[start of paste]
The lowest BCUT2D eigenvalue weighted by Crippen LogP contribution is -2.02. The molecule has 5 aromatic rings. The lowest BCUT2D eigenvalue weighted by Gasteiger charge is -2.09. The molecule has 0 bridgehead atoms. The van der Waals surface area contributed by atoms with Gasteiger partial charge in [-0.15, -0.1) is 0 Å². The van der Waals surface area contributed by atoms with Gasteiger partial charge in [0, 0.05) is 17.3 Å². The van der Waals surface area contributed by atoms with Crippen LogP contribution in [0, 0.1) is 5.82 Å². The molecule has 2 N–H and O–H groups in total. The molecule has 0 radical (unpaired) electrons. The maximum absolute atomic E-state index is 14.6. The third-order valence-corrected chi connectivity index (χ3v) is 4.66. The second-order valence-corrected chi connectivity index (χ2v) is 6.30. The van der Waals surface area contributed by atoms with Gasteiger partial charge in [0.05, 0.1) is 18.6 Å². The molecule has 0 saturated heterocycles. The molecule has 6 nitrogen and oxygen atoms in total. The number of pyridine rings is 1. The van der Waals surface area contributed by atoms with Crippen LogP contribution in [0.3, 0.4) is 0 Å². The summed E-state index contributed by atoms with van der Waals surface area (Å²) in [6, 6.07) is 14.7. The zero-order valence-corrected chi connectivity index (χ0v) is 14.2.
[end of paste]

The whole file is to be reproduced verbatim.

The lowest BCUT2D eigenvalue weighted by Crippen LogP contribution is -2.02. The molecule has 5 aromatic rings. The lowest BCUT2D eigenvalue weighted by Gasteiger charge is -2.09. The molecule has 0 bridgehead atoms. The van der Waals surface area contributed by atoms with Gasteiger partial charge in [-0.15, -0.1) is 0 Å². The van der Waals surface area contributed by atoms with Gasteiger partial charge in [0, 0.05) is 17.3 Å². The van der Waals surface area contributed by atoms with Crippen LogP contribution in [0, 0.1) is 5.82 Å². The molecule has 2 N–H and O–H groups in total. The molecule has 0 radical (unpaired) electrons. The maximum absolute atomic E-state index is 14.6. The third-order valence-corrected chi connectivity index (χ3v) is 4.66. The second-order valence-corrected chi connectivity index (χ2v) is 6.30. The van der Waals surface area contributed by atoms with Gasteiger partial charge in [0.05, 0.1) is 18.6 Å². The molecule has 0 saturated heterocycles. The molecule has 6 nitrogen and oxygen atoms in total. The number of pyridine rings is 1. The van der Waals surface area contributed by atoms with Crippen LogP contribution in [0.3, 0.4) is 0 Å². The summed E-state index contributed by atoms with van der Waals surface area (Å²) in [6, 6.07) is 14.7. The zero-order valence-corrected chi connectivity index (χ0v) is 14.2.